NEWARK, N.J., Dec. 9 (UPI) -- "This war is brought to you by the folks at Hill and Knowlton." It's more of a fact than a joke.
The Bush administration has hired a former advertising executive to sell America's coming war with Iraq to the Arabs, in an effort to convince the Arabs that a war against Iraqi President Saddam Hussein is not a war against Islam.
So far, the campaign is not faring well. Support in the Arab world for an American invasion of Iraq is virtually non-existent. It's not that Arabs see an invasion as a war against Islam but rather as a war against the Arabs. Many Arabs believe that the United States wants to occupy Iraq to make it easier to promote its policy in the Middle East. That policy, as far as the Arab world is concerned, is unconditional support for Israel.
The current Bush administration has been far clumsier at selling the idea of an invasion of Iraq than the previous Bush administration a decade ago, despite its use of advertising experts. The last war, in fact, was sold to the American people by Hill and Knowlton, the giant Washington public relations firm with close connections to the Bush administrations, past and present.
It was Hill and Knowlton that coached the daughter of a Kuwaiti ambassador for her appearance before a congressional committee in 1990. The ambassador's daughter testified falsely to Iraqi cruelty, with a story of Iraqi troops taking babies from incubators and leaving them to die on a hospital floor. That story was used by President George Herbert Walker Bush, father of the current chief executive, to arouse American public opinion in support of war against Iraq.
Hill and Knowlton also carefully coached another supposed witness to the same event, who spoke before the U.N. Security Council. She was the wife of the information minister of Kuwait and had not been in Kuwait when Iraq invaded the country.
Hill and Knowlton put together tapes supposedly smuggled out of Kuwait showing other examples of cruelty by the Iraqis. The firm interviewed Kuwaiti refugees who had made their way to Saudi Arabia, selected those whose stories were most likely to appeal to the American public, and videotaped their tales of Iraqi atrocities. Along with scenes edited from videotape brought out by refugees, these stories were released to the news media, who were happy to take anything they could get given the severe restrictions the American military had placed on news gathering. Television networks played the tapes without questioning their veracity.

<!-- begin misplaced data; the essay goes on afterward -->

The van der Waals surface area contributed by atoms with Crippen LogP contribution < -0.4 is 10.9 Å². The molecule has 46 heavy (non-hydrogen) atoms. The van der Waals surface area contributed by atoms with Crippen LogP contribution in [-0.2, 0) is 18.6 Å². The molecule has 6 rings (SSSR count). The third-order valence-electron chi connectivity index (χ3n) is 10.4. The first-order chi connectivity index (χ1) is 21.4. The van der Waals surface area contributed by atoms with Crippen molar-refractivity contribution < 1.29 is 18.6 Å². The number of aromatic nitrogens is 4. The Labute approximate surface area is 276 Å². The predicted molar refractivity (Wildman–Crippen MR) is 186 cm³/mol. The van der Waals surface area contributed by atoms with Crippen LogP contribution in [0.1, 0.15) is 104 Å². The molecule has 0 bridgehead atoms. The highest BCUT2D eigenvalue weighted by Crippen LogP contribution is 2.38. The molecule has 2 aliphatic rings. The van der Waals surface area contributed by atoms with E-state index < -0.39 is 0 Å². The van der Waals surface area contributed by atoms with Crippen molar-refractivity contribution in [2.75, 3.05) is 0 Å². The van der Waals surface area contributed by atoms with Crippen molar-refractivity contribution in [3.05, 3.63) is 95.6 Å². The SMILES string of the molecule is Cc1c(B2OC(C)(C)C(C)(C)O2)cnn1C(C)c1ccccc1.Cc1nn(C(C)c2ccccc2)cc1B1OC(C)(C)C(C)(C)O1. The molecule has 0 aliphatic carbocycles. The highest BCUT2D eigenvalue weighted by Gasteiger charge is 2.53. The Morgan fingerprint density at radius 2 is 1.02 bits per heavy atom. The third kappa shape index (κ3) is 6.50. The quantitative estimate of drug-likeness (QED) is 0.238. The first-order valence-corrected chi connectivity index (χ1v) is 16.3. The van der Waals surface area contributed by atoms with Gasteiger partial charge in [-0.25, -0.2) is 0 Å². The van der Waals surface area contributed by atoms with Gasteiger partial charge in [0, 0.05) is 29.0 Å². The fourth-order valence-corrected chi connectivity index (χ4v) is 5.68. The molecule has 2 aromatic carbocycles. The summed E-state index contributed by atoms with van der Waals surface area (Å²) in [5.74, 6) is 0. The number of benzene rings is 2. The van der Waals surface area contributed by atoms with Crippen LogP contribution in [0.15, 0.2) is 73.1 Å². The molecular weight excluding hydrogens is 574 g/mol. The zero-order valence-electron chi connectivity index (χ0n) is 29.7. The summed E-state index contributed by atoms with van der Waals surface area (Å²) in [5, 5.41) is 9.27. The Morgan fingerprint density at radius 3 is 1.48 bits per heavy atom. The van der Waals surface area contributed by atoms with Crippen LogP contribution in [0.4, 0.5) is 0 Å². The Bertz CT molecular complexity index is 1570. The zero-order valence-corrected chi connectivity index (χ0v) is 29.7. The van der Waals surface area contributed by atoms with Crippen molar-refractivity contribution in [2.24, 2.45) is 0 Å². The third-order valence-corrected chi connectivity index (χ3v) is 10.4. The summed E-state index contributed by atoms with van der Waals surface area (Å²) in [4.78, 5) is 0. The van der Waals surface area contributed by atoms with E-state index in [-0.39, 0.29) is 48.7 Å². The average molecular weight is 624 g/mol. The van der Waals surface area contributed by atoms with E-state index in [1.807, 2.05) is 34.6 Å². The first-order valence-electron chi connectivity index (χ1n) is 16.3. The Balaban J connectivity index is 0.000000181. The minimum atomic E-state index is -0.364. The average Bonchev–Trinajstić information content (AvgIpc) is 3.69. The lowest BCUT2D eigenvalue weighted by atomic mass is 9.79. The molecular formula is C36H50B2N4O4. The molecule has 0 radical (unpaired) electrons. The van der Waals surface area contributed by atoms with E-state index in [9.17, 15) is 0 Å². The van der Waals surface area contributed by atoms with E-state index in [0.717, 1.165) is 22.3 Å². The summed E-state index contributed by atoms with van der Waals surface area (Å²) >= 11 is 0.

I interviewed several refugees following their videotaped sessions with the public relations firm, at the border crossing between Saudi Arabia and Kuwait. Some admitted to me that they had lied about what they saw, and that they had been coached about what to say. They said they did this to help their country.
Most of what the American public saw or read during the buildup for the Iraqi invasion, was misinformation contrived by a Washington public relations firm to sell the Iraqi war to America.
No one disputes the cruel and barbaric behavior of the Iraqis during their occupation of Kuwait. What is disturbing about all this is that we cannot trust the administration to tell us the truth about the reasons for invading Iraq now. The administration has been caught in several lies already.
For example, there is no proof that the Sept. 11, 2001 hijackers met with Saddam's agents before they came to the United States, as the administration claims. There is no evidence that Iraq was, or is, very close to developing nuclear weapons. In truth, we are not being told anything that would justify war with Iraq, other than that Saddam is a monster who brutally rules the Iraqi people. I think we already knew that, and we have known it for a very long time. We knew it during the 1980s, when the administrations of Presidents Ronald Reagan and George H.W. Bush actively promoted warm, supportive relations with Saddam.
The current president repeatedly points to the fact that Saddam gassed his own people. At the time Saddam gassed the Kurds in 1988 the United States was supporting Iraq in the war against Iran. We had a large number of military advisors in the country. The United States made no secret of its support for Iraq against Iran. I was in Baghdad at the time and I saw dozens of American military advisors as I worked around the city and countryside.
The United States did not attempt to stop Saddam or even censor him in 1988, when Ronald Reagan was president, for this truly evil act. Now, a decade and a half later, after having endured his psychotic behavior repeatedly, we decide he is to be brought to task.
Why now? Just tell us please.
-- Morgan Strong is a former professor of Middle Eastern History at SUNY Poughkeepsie, and an adviser to "60 Minutes" and other programs on the Middle East.
-- Outside View commentaries are written for UPI by outside writers who specialize in issues of public interest.